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Native American Musical Styles

Music is an important part of Native American culture. Native American music is considered by many researchers to be some of the most complex music ever performed, due to the tension and release of the vocals and the changing drum beats.

Their traditional music is fundamentally religious and the main means of communication with supernatural forces. Usually passionate and mostly loud. This passion had a great influence on modern folk music. Their music is completely melodic, has no harmony, and has an unusual, irregular rhythm. Their main instruments are drums and rattles, as well as flutes and whistles. Men and women usually sing separate songs and have their own dances to reflect eternal balance and harmony.

The music of each of the hundreds of Native American tribes is different, but there are common elements in their musical traditions. Tribal groups can be grouped into six zones based on their musical traditions (East Woodlands, South West, Great Basin, Plains, Northwest Coast and Artic).

Tribes such as the Creek, Cherokee, Choctaw, Iroquois, and Shawnee are found in the Eastern Woodlands region. Their music is antiphonic (responsive response), frequent metrical changes, rhythmic complexity, close connection with ritual dance, flutes, drums, rattles, etc.

The Great Basin is a sparsely populated region that includes tribes such as the Shoshoni, Ute, Modoc, and Klamath. Their music is extremely simple, discreet and ornate. With short melodies with a range of less than an octave, loose and open vocals, paired phrase structure and moderately mixed monophony (with one vocal part).

Tribes such as the Blackfeet, Crow, Comanche, and Cheyenne are found on the Great Plains. Their music is nasal, with high notes and frequent falsettos. He uses instruments such as the bass drum and wind flutes with a solo end.

The Southwest region includes tribes such as the Pueblo (including the Hopi, Zuni, Pueblo tribes) and the Athabaskan (including the Navajo and Apache). Athabaskan music has a fast, simple style of nasal voice and single-note monophony, and uses instruments such as drums or rattles and the Apache fiddle. Pueblo music is quite complex and includes a slow tempo, a variety of forms, the use of multiple percussion instruments, and low pitched and heavily blended monophony.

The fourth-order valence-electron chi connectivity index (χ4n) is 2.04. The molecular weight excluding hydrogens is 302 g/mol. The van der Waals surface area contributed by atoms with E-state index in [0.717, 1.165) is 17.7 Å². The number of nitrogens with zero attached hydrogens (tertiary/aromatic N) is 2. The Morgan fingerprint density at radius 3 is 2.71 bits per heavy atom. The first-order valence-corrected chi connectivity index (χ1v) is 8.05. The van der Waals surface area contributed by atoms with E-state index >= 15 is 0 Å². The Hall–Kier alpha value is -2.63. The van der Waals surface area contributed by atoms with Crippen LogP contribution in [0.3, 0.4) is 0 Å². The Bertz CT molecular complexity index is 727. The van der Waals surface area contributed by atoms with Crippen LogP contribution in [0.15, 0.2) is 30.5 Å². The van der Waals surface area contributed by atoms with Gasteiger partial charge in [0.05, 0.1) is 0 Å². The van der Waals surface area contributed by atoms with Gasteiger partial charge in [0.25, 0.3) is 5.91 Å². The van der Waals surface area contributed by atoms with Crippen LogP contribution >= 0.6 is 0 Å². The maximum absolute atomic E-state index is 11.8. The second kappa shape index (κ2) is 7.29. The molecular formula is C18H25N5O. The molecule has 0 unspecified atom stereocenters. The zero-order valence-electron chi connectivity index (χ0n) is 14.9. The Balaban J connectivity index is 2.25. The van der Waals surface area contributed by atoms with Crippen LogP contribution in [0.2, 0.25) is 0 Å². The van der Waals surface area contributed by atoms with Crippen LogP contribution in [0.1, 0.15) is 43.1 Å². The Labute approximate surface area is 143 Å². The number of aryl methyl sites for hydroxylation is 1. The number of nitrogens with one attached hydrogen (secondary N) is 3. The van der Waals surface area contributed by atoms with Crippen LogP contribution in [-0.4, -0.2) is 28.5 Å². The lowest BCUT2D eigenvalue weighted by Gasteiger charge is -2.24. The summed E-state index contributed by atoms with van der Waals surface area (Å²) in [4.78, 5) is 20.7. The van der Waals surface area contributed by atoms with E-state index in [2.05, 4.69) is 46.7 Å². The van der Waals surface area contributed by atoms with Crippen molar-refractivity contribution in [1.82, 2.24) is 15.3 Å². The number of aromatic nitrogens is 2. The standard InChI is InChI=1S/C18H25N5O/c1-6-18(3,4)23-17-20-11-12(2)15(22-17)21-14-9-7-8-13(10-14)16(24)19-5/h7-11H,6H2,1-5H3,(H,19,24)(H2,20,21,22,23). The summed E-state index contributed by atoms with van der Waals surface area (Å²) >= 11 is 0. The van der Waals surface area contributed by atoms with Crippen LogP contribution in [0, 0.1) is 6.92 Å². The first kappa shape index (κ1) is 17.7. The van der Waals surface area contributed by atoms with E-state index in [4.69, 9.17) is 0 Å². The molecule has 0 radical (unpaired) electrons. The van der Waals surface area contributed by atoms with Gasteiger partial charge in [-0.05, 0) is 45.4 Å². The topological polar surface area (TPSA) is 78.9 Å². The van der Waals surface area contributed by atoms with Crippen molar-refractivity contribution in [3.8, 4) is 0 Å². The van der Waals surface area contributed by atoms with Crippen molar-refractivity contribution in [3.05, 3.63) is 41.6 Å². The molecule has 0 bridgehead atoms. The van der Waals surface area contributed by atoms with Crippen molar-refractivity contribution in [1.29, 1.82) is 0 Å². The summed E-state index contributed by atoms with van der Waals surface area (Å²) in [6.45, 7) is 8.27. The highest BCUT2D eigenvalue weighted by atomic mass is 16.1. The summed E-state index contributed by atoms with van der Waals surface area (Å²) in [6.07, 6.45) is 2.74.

Tribes such as the Nootka, Tsimshian, and Salish are found on the Northwest Coast. Their music is one of the most complex in North America. Singing with an open, monophonic, complex and declamatory (dramatic or rhetorical) rhythm, accompanied by long melodies and chromatic intervals. He uses a wide variety of whistles, flutes, horns and percussion instruments.

The Artic region includes the Inuit, who are known for their throat singing. Their music is simple, with narrow range melodies, declamatory effects and the use of box drums.

Like other musical styles, Native American music evolves. In addition to pan-tribal (the synergistic adoption of music from foreign communities) musical styles such as powwows and peyote songs, indigenous musicians have developed distinct styles of rock, blues, hip-hop, and reggae. Martha Redbone, the leading Native American musician of this century, successfully combined traditional music with soul, funk, rock and jazz.

Tribal music is very popular these days, especially recordings of the haunting Native American flute. R. Carlos Nakai, who is perhaps the most outstanding Hungarian flute player of our generation, influenced countless people to start playing the flute in the early 1990s. Native American drums are also popular instruments today, even among non-natives.

Unfortunately, attempts to assimilate Native Americans into our culture began in the early 1900s, and many cultural traditions, including music, were banned. The assimilation rules only started to disappear at the end of the 1940s. Lucky for us, Native American music has resurfaced so we can still enjoy it today.

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